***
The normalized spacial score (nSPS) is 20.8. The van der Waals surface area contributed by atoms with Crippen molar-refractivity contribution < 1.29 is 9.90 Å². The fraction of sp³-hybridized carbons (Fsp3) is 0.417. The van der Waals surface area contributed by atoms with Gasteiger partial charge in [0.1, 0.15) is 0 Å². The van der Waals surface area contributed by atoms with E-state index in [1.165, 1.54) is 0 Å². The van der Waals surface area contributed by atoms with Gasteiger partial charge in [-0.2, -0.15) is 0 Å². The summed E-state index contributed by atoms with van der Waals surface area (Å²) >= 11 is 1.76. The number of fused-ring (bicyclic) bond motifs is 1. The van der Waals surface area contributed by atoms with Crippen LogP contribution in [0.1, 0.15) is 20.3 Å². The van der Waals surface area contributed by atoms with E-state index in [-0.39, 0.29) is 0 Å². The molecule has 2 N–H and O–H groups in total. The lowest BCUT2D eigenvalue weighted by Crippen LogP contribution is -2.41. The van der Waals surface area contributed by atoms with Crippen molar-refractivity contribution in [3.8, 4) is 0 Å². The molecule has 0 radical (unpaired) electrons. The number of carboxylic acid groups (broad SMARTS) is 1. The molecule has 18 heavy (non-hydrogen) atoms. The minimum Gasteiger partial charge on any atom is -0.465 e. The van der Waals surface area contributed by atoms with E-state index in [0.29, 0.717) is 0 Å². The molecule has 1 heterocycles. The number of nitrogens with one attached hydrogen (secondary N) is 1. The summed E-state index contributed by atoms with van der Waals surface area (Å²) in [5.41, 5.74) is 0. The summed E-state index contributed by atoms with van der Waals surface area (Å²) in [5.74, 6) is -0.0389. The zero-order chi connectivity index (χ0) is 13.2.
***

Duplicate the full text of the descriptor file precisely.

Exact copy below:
The normalized spacial score (nSPS) is 20.8. The van der Waals surface area contributed by atoms with Crippen molar-refractivity contribution < 1.29 is 9.90 Å². The fraction of sp³-hybridized carbons (Fsp3) is 0.417. The van der Waals surface area contributed by atoms with Gasteiger partial charge in [0.1, 0.15) is 0 Å². The van der Waals surface area contributed by atoms with E-state index in [1.165, 1.54) is 0 Å². The van der Waals surface area contributed by atoms with Gasteiger partial charge in [-0.2, -0.15) is 0 Å². The summed E-state index contributed by atoms with van der Waals surface area (Å²) >= 11 is 1.76. The number of fused-ring (bicyclic) bond motifs is 1. The van der Waals surface area contributed by atoms with Crippen LogP contribution in [0.1, 0.15) is 20.3 Å². The van der Waals surface area contributed by atoms with E-state index in [-0.39, 0.29) is 0 Å². The molecule has 2 N–H and O–H groups in total. The lowest BCUT2D eigenvalue weighted by Crippen LogP contribution is -2.41. The van der Waals surface area contributed by atoms with Crippen molar-refractivity contribution in [3.8, 4) is 0 Å². The molecule has 0 radical (unpaired) electrons. The number of carboxylic acid groups (broad SMARTS) is 1. The molecule has 18 heavy (non-hydrogen) atoms. The minimum Gasteiger partial charge on any atom is -0.465 e. The van der Waals surface area contributed by atoms with E-state index in [0.29, 0.717) is 0 Å². The molecule has 1 heterocycles. The number of nitrogens with one attached hydrogen (secondary N) is 1. The summed E-state index contributed by atoms with van der Waals surface area (Å²) in [5.41, 5.74) is 0. The summed E-state index contributed by atoms with van der Waals surface area (Å²) in [5.74, 6) is -0.0389. The zero-order chi connectivity index (χ0) is 13.2.